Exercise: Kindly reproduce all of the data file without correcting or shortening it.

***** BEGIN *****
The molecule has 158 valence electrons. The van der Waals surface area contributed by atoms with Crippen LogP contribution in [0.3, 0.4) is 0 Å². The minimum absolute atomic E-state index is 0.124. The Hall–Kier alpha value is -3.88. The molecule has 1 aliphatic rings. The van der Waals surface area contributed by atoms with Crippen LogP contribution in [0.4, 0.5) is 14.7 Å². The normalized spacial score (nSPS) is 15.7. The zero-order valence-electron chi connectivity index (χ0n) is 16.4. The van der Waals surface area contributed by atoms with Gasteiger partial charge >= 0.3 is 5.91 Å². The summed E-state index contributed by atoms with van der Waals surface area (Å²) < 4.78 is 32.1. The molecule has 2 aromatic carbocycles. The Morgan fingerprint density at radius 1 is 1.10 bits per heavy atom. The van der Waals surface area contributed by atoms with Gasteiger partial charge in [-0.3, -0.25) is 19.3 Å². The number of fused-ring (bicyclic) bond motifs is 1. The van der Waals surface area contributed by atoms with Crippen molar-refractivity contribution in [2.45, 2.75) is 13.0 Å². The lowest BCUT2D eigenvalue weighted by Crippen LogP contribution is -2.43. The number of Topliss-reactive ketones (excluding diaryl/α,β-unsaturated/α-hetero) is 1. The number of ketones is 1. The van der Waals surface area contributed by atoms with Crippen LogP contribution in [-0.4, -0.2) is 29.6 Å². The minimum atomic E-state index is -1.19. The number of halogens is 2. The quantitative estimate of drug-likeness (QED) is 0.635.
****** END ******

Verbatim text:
The molecule has 158 valence electrons. The van der Waals surface area contributed by atoms with Crippen LogP contribution in [0.3, 0.4) is 0 Å². The minimum absolute atomic E-state index is 0.124. The Hall–Kier alpha value is -3.88. The molecule has 1 aliphatic rings. The van der Waals surface area contributed by atoms with Crippen LogP contribution in [0.4, 0.5) is 14.7 Å². The normalized spacial score (nSPS) is 15.7. The zero-order valence-electron chi connectivity index (χ0n) is 16.4. The van der Waals surface area contributed by atoms with Gasteiger partial charge >= 0.3 is 5.91 Å². The summed E-state index contributed by atoms with van der Waals surface area (Å²) < 4.78 is 32.1. The molecule has 2 aromatic carbocycles. The Morgan fingerprint density at radius 1 is 1.10 bits per heavy atom. The van der Waals surface area contributed by atoms with Gasteiger partial charge in [-0.3, -0.25) is 19.3 Å². The number of fused-ring (bicyclic) bond motifs is 1. The van der Waals surface area contributed by atoms with Crippen molar-refractivity contribution in [2.45, 2.75) is 13.0 Å². The lowest BCUT2D eigenvalue weighted by Crippen LogP contribution is -2.43. The number of Topliss-reactive ketones (excluding diaryl/α,β-unsaturated/α-hetero) is 1. The number of ketones is 1. The van der Waals surface area contributed by atoms with Crippen LogP contribution in [-0.4, -0.2) is 29.6 Å². The minimum atomic E-state index is -1.19. The number of halogens is 2. The quantitative estimate of drug-likeness (QED) is 0.635.